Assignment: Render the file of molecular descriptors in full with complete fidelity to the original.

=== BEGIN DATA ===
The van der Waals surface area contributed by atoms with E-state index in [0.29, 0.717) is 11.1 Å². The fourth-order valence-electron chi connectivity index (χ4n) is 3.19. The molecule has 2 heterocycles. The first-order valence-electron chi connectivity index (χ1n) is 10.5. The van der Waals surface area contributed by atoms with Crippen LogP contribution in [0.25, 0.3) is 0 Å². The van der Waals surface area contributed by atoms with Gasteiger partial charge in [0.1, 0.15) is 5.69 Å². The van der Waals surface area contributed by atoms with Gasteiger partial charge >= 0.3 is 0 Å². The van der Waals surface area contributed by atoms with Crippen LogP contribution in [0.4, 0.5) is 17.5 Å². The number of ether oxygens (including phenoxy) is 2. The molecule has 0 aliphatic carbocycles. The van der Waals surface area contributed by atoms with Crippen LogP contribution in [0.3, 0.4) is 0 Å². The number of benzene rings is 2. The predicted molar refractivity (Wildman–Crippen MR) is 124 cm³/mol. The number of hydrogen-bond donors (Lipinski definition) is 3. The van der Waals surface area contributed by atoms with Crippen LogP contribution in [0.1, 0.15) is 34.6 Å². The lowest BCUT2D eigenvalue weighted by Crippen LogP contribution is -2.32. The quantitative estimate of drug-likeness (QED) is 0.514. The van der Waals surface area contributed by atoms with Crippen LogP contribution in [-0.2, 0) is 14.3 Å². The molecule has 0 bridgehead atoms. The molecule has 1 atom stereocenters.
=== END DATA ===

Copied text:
The van der Waals surface area contributed by atoms with E-state index in [0.29, 0.717) is 11.1 Å². The fourth-order valence-electron chi connectivity index (χ4n) is 3.19. The molecule has 2 heterocycles. The first-order valence-electron chi connectivity index (χ1n) is 10.5. The van der Waals surface area contributed by atoms with Crippen LogP contribution in [0.25, 0.3) is 0 Å². The van der Waals surface area contributed by atoms with Gasteiger partial charge in [0.1, 0.15) is 5.69 Å². The van der Waals surface area contributed by atoms with Gasteiger partial charge >= 0.3 is 0 Å². The van der Waals surface area contributed by atoms with Crippen LogP contribution in [0.4, 0.5) is 17.5 Å². The number of ether oxygens (including phenoxy) is 2. The molecule has 0 aliphatic carbocycles. The van der Waals surface area contributed by atoms with Crippen LogP contribution in [0.3, 0.4) is 0 Å². The number of benzene rings is 2. The predicted molar refractivity (Wildman–Crippen MR) is 124 cm³/mol. The number of hydrogen-bond donors (Lipinski definition) is 3. The van der Waals surface area contributed by atoms with Crippen LogP contribution in [0.1, 0.15) is 34.6 Å². The lowest BCUT2D eigenvalue weighted by Crippen LogP contribution is -2.32. The quantitative estimate of drug-likeness (QED) is 0.514. The van der Waals surface area contributed by atoms with Crippen LogP contribution in [-0.2, 0) is 14.3 Å². The molecule has 0 bridgehead atoms. The molecule has 1 atom stereocenters.